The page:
CRESTVIEW — When Camille Mullis snapped pictures of her son Ricky, 7, preparing to return to Riverside Elementary School, she knew her smart phone would tag the picture with the location where it was taken.
However, Mullis also knew to turn off the tagging feature if she decides to post the photo to Facebook or other social media.
Mayor David Cadle and his wife, Shirley, recently circulated a video report from a Kansas City, Mo., NBC-TV affiliate warning parents to deactivate the smart phone feature.
The report stated potential criminals, like any other Internet user, can easily get hold of geo-positioning data embedded in a cell phone photo.
Crestview Police Department spokesman Lt. Andrew Schneider said misuse of the technology has not been reported in the city, but he encouraged smart phone users to be proactive to prevent it from happening.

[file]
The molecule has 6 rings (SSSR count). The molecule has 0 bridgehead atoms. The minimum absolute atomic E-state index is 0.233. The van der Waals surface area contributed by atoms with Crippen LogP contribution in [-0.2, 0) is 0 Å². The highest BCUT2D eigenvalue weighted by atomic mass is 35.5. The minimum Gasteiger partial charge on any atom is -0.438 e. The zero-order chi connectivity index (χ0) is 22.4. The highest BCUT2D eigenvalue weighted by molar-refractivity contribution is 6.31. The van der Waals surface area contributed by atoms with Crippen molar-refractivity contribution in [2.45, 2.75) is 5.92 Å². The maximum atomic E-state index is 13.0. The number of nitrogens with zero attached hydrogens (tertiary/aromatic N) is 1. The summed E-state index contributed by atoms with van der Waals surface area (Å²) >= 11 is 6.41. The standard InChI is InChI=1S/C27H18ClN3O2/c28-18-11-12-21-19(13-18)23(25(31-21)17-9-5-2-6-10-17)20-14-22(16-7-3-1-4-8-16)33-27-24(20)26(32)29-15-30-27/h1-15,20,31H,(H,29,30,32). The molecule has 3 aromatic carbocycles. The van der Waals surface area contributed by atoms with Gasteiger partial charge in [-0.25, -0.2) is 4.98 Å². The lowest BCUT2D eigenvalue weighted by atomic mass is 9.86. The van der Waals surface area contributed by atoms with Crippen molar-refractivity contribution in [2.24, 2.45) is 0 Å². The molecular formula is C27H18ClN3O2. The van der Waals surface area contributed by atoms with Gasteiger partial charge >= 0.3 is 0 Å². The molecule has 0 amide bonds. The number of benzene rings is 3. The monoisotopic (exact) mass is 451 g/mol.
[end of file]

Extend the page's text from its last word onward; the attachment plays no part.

"The technology is there," Schneider said. "The best approach is to encourage people to learn how to use their devices."
Photos posted online for family and friends could yield all sorts of clues for criminals, including shots of tempting theft targets such as electronics and valuables, Schneider said. GPS information embedded when the photo was taken tells thieves exactly where to go.
Preventing location information from being attached to photos is as easy as going into a smart phone's settings and switching off the camera phone’s GPS service.
Taking that extra step lets Mullis enjoy sharing photos of Ricky and his little brother Jackson, 3, without the worry about sharing unnecessary information on social media.
"There are a lot of events at the school," she said. "You want to capture the memories and you take pictures and share them. You just have to be careful."
Anything posted on the Internet is there forever, Schneider said.
"If people don't want their families' pictures out there for everyone to see, don't post them on the Internet," he said. "Once it's there it will never go away."
Contact News Bulletin Staff Writer Brian Hughes at 850-682-6524 or firstname.lastname@example.org. Follow him on Twitter @cnbBrian.